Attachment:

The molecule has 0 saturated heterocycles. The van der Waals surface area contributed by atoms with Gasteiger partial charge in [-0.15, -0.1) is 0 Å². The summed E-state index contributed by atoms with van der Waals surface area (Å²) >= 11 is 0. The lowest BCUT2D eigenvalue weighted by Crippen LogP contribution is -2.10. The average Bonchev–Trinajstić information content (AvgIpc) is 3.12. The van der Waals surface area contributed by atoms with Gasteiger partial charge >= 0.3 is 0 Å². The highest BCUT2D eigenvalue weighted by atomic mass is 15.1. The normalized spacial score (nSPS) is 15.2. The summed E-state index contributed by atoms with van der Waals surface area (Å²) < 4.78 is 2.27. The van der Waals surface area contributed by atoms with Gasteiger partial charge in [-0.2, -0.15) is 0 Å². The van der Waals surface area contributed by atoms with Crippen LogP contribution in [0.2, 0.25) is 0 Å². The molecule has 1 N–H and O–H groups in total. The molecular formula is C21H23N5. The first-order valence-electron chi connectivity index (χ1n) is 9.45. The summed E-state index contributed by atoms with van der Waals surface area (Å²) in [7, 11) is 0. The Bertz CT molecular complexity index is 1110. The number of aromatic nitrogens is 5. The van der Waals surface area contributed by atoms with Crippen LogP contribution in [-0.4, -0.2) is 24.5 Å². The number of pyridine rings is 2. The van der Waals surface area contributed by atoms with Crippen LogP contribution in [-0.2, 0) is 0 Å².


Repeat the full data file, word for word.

The molecule has 0 saturated heterocycles. The van der Waals surface area contributed by atoms with Gasteiger partial charge in [-0.15, -0.1) is 0 Å². The summed E-state index contributed by atoms with van der Waals surface area (Å²) >= 11 is 0. The lowest BCUT2D eigenvalue weighted by Crippen LogP contribution is -2.10. The average Bonchev–Trinajstić information content (AvgIpc) is 3.12. The van der Waals surface area contributed by atoms with Gasteiger partial charge >= 0.3 is 0 Å². The highest BCUT2D eigenvalue weighted by atomic mass is 15.1. The normalized spacial score (nSPS) is 15.2. The summed E-state index contributed by atoms with van der Waals surface area (Å²) < 4.78 is 2.27. The van der Waals surface area contributed by atoms with Gasteiger partial charge in [-0.2, -0.15) is 0 Å². The van der Waals surface area contributed by atoms with Crippen LogP contribution in [0.2, 0.25) is 0 Å². The molecule has 1 N–H and O–H groups in total. The molecular formula is C21H23N5. The first-order valence-electron chi connectivity index (χ1n) is 9.45. The summed E-state index contributed by atoms with van der Waals surface area (Å²) in [7, 11) is 0. The Bertz CT molecular complexity index is 1110. The number of aromatic nitrogens is 5. The van der Waals surface area contributed by atoms with Crippen LogP contribution in [-0.4, -0.2) is 24.5 Å². The number of pyridine rings is 2. The van der Waals surface area contributed by atoms with Crippen LogP contribution in [-0.2, 0) is 0 Å².